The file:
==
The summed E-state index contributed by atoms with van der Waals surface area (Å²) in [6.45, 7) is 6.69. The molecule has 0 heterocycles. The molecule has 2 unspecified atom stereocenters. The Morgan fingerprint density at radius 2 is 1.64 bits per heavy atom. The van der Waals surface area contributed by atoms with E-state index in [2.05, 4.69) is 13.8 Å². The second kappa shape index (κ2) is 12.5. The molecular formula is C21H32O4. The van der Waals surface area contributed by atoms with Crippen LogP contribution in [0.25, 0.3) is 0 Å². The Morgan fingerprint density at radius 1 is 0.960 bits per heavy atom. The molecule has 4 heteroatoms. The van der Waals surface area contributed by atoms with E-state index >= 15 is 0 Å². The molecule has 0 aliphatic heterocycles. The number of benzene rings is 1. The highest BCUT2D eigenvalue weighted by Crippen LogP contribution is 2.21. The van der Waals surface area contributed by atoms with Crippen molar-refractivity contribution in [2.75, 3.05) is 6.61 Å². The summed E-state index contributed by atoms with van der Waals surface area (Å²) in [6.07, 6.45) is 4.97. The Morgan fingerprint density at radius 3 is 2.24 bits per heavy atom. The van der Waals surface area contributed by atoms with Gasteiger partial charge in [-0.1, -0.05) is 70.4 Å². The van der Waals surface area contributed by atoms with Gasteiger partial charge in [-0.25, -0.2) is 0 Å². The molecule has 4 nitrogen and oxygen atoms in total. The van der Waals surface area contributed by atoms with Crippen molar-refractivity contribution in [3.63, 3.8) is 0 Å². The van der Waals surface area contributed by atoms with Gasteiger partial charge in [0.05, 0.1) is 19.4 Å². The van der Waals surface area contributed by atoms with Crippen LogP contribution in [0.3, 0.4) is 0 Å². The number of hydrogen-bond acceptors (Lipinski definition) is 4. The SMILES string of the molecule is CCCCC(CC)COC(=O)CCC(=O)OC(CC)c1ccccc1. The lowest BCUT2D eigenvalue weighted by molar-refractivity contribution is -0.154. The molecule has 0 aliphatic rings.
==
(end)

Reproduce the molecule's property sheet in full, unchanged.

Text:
The summed E-state index contributed by atoms with van der Waals surface area (Å²) in [6.45, 7) is 6.69. The molecule has 0 heterocycles. The molecule has 2 unspecified atom stereocenters. The Morgan fingerprint density at radius 2 is 1.64 bits per heavy atom. The van der Waals surface area contributed by atoms with E-state index in [2.05, 4.69) is 13.8 Å². The second kappa shape index (κ2) is 12.5. The molecular formula is C21H32O4. The van der Waals surface area contributed by atoms with Crippen LogP contribution in [0.25, 0.3) is 0 Å². The Morgan fingerprint density at radius 1 is 0.960 bits per heavy atom. The molecule has 4 heteroatoms. The van der Waals surface area contributed by atoms with E-state index >= 15 is 0 Å². The molecule has 0 aliphatic heterocycles. The number of benzene rings is 1. The highest BCUT2D eigenvalue weighted by Crippen LogP contribution is 2.21. The van der Waals surface area contributed by atoms with Crippen molar-refractivity contribution in [2.75, 3.05) is 6.61 Å². The summed E-state index contributed by atoms with van der Waals surface area (Å²) in [6.07, 6.45) is 4.97. The Morgan fingerprint density at radius 3 is 2.24 bits per heavy atom. The van der Waals surface area contributed by atoms with Gasteiger partial charge in [-0.1, -0.05) is 70.4 Å². The van der Waals surface area contributed by atoms with Gasteiger partial charge in [-0.25, -0.2) is 0 Å². The molecule has 4 nitrogen and oxygen atoms in total. The van der Waals surface area contributed by atoms with Crippen molar-refractivity contribution in [3.63, 3.8) is 0 Å². The van der Waals surface area contributed by atoms with Gasteiger partial charge in [0.05, 0.1) is 19.4 Å². The van der Waals surface area contributed by atoms with Crippen LogP contribution in [0.3, 0.4) is 0 Å². The number of hydrogen-bond acceptors (Lipinski definition) is 4. The SMILES string of the molecule is CCCCC(CC)COC(=O)CCC(=O)OC(CC)c1ccccc1. The lowest BCUT2D eigenvalue weighted by molar-refractivity contribution is -0.154. The molecule has 0 aliphatic rings.